I Was Wrong
I was wrong. Last week, yesterday, and today, I was wrong. I guarantee I will be wrong again tomorrow too.
I have been wrong a lot and in a variety of ways. Sometimes I am wrong because I misunderstood what was being asked of me. Sometimes because I missed a key point. Sometimes I am wrong because I did not adapt my thinking instead of sticking with what I always thought. And sometimes I am wrong because I acquiesced when I should have stuck with my original position.
In many ways, I think that being wrong so often has contributed more to my development as a person than when I have been right. I’ll try to explain.
Because I have been wrong so often, I have gotten better at identifying my mistakes and limiting the damage they can cause. As an example, when I was young, I tended to be wrong more often because I didn’t listen to more experienced people and I didn’t value outside opinions as much as my own. Now, when I am wrong, it is very rarely because I didn’t listen to others or failed to collaborate.
Because I have been wrong so often, I have accelerated my self-improving tendencies. I am more aware of my flaws and shortcomings because of the number of times I had to acknowledge that I was wrong. This increased awareness has helped me to address those flaws and shortcomings more directly and over a shorter amount of time.
Because I have been wrong so often, I have found that I work even harder to make good decisions. I don’t like being wrong. It is only natural for me to try harder to avoid a situation that does not suit me. Additionally, when I am progressing through key aspects of a decision, I know what mistakes to avoid because of my awareness of what I have previously done wrong.
At this point, you may be asking how I could possibly continue to be wrong so much when I am concentrating so heavily on limiting my mistakes and learning from previous shortcomings. Fair question. Simple answer.
I continue to be wrong everyday because being wrong is a byproduct of making things happen. I know that I cannot possibly be right about anything of any import if I have not been wrong before, without, of course, an extreme amount of luck.
Don’t get me wrong, I consider myself an extremely fortunate person. I do not, however, take my good fortune for granted and I certainly don’t build luck into any of my decision making. On the contrary, I make my decisions with as much purpose as I can muster and I typically do so counting on the fact that luck, to the extent it is present at all, is not going to favor me in that particular outcome. Doing so makes my decisions sharper and more focused on the things that I can control and influence.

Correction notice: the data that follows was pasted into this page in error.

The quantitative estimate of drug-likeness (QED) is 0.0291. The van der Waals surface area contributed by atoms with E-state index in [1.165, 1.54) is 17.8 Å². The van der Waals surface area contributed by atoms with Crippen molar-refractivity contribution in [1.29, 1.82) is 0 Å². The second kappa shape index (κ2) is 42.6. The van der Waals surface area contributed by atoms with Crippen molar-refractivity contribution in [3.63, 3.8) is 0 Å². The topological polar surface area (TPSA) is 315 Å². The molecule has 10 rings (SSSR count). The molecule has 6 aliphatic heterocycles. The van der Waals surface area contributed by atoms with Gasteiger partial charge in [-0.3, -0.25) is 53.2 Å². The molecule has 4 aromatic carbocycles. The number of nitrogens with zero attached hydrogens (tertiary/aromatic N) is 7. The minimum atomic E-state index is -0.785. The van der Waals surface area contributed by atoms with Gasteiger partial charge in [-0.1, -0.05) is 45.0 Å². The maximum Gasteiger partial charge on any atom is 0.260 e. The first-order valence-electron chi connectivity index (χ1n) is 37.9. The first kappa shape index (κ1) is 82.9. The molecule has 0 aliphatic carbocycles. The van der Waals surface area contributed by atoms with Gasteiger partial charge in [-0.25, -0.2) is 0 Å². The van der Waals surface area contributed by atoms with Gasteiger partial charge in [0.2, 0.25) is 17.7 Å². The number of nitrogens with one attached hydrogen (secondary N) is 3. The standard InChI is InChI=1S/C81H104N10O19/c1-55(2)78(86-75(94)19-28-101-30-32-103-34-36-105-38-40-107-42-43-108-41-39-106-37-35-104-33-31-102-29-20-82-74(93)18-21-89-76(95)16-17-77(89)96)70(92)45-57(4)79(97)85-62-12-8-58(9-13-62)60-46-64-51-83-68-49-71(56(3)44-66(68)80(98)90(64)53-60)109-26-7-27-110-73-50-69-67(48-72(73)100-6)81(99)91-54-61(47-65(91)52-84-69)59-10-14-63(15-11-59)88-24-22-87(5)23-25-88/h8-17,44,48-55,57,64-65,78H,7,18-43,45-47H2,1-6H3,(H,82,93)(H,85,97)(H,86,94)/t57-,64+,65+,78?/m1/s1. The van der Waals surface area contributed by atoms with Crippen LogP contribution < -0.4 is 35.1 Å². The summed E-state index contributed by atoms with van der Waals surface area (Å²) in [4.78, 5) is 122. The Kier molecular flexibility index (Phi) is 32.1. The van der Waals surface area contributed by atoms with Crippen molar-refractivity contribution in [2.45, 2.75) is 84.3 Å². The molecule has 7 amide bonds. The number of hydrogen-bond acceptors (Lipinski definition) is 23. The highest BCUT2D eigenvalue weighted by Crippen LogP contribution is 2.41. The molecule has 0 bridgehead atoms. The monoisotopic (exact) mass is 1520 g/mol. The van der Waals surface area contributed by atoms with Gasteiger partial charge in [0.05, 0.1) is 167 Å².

Over time, I have also realized that my awareness of how often I am wrong has contributed greatly in my effort to be empathetic and considerate of others. Acknowledging that I am wrong requires a certain amount of introspection and reflection on my part. It invariably includes an exercise on what I might have missed or what I can do better the next time. If I am in that mindset, I am better prepared for my interaction with others.
If I already know that I have been wrong before, I am less likely to jump to conclusions about other people and their opinions and decisions. This leads to higher quality discussions and interactions with others because I am more open minded before, during, and after. I often learn something of value, and I gain appreciation for alternative viewpoints and perspectives.
Another benefit of being wrong is that I…wait, I just realized that I am two thirds into this stream of consciousness, and I haven’t stopped talking about myself. Here I am discussing the importance of self-improvement, empathy, and collaboration and I have solely focused on me. Please forgive me.
Now, about you. You’ve been wrong too, a lot. The better question is what have you done about it? Have you acknowledged it all along? Have you made it a point to learn from being wrong, to use what you’ve learned to implement improvements in your decision making?
Or, have you been spending your time throwing up smoke screens and defending your thoughts and actions without regard to how fair or correct they were?
If you’ve been wrong and continue to be wrong on a regular basis, good for you. Let’s talk. I am certain I will learn something from you and we’ll probably have a great conversation.
If you truly want to make your mark as a friend, as a parent, in a career of your choosing, and as a responsible decision maker, you are going to have to make things happen. When you make things happen, you are often going to have to effect change and, when you effect change, you will almost always meet with resistance and skepticism.
If you already know that the change you seek always begins within yourself, you will be well prepared to listen, to collaborate, and to absorb alternative views on your way to making things happen.
In this context, don’t you think that we would make much more meaningful progress as a society trying to move forward if we all took the time to talk about when we’ve been wrong and what we are doing about it instead of spending so much time trying to convince everybody how right we are and how wrong they are?
Chief Executive Officer
Chicago Patrolmen’s Federal Credit Union